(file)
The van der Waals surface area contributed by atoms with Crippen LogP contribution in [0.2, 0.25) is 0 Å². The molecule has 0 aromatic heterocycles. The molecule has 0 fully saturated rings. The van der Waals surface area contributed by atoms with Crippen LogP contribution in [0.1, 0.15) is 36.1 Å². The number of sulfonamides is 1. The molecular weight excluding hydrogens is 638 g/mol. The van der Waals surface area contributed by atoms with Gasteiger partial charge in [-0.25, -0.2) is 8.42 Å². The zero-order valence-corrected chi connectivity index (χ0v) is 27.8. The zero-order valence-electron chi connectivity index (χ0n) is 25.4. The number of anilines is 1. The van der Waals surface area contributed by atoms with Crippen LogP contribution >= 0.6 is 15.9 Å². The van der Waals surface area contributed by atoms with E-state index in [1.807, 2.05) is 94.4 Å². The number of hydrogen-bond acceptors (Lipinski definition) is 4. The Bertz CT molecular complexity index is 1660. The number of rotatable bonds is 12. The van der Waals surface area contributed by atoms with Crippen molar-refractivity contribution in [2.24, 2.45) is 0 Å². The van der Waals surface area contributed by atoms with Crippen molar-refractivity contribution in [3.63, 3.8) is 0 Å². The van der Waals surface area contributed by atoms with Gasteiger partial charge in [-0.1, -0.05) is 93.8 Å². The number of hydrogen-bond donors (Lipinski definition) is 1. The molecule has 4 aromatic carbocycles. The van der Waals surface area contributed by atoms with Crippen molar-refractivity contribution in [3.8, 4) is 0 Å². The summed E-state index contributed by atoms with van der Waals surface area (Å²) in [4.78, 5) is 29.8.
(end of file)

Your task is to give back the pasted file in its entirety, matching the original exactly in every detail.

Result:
The van der Waals surface area contributed by atoms with Crippen LogP contribution in [0.2, 0.25) is 0 Å². The molecule has 0 aromatic heterocycles. The molecule has 0 fully saturated rings. The van der Waals surface area contributed by atoms with Crippen LogP contribution in [0.1, 0.15) is 36.1 Å². The number of sulfonamides is 1. The molecular weight excluding hydrogens is 638 g/mol. The van der Waals surface area contributed by atoms with Gasteiger partial charge in [-0.25, -0.2) is 8.42 Å². The zero-order valence-corrected chi connectivity index (χ0v) is 27.8. The zero-order valence-electron chi connectivity index (χ0n) is 25.4. The number of anilines is 1. The van der Waals surface area contributed by atoms with Crippen LogP contribution >= 0.6 is 15.9 Å². The van der Waals surface area contributed by atoms with E-state index in [1.807, 2.05) is 94.4 Å². The number of hydrogen-bond acceptors (Lipinski definition) is 4. The Bertz CT molecular complexity index is 1660. The number of rotatable bonds is 12. The van der Waals surface area contributed by atoms with Crippen molar-refractivity contribution in [2.24, 2.45) is 0 Å². The van der Waals surface area contributed by atoms with Crippen molar-refractivity contribution in [3.63, 3.8) is 0 Å². The van der Waals surface area contributed by atoms with Gasteiger partial charge in [-0.1, -0.05) is 93.8 Å². The number of hydrogen-bond donors (Lipinski definition) is 1. The molecule has 4 aromatic carbocycles. The van der Waals surface area contributed by atoms with Crippen molar-refractivity contribution in [3.8, 4) is 0 Å². The summed E-state index contributed by atoms with van der Waals surface area (Å²) in [4.78, 5) is 29.8.